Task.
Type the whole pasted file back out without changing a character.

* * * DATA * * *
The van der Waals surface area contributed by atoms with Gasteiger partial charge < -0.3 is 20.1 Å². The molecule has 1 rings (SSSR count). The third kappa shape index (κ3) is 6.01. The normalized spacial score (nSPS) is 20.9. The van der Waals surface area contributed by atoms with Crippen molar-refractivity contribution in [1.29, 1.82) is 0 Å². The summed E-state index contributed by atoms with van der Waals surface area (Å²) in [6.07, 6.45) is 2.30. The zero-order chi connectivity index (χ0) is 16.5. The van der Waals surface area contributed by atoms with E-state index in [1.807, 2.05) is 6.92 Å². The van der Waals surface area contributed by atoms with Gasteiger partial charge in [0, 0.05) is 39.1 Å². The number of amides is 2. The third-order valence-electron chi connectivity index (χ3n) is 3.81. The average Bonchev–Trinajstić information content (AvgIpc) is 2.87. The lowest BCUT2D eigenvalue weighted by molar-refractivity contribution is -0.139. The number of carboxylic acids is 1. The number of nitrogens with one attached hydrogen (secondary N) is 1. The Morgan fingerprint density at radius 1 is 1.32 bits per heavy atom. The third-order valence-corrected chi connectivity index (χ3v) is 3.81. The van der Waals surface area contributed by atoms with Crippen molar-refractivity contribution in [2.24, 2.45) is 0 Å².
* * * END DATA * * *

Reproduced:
The van der Waals surface area contributed by atoms with Gasteiger partial charge < -0.3 is 20.1 Å². The molecule has 1 rings (SSSR count). The third kappa shape index (κ3) is 6.01. The normalized spacial score (nSPS) is 20.9. The van der Waals surface area contributed by atoms with Crippen molar-refractivity contribution in [1.29, 1.82) is 0 Å². The summed E-state index contributed by atoms with van der Waals surface area (Å²) in [6.07, 6.45) is 2.30. The zero-order chi connectivity index (χ0) is 16.5. The van der Waals surface area contributed by atoms with E-state index in [1.807, 2.05) is 6.92 Å². The van der Waals surface area contributed by atoms with Gasteiger partial charge in [0, 0.05) is 39.1 Å². The number of amides is 2. The third-order valence-electron chi connectivity index (χ3n) is 3.81. The average Bonchev–Trinajstić information content (AvgIpc) is 2.87. The lowest BCUT2D eigenvalue weighted by molar-refractivity contribution is -0.139. The number of carboxylic acids is 1. The number of nitrogens with one attached hydrogen (secondary N) is 1. The Morgan fingerprint density at radius 1 is 1.32 bits per heavy atom. The third-order valence-corrected chi connectivity index (χ3v) is 3.81. The van der Waals surface area contributed by atoms with Crippen molar-refractivity contribution in [2.24, 2.45) is 0 Å².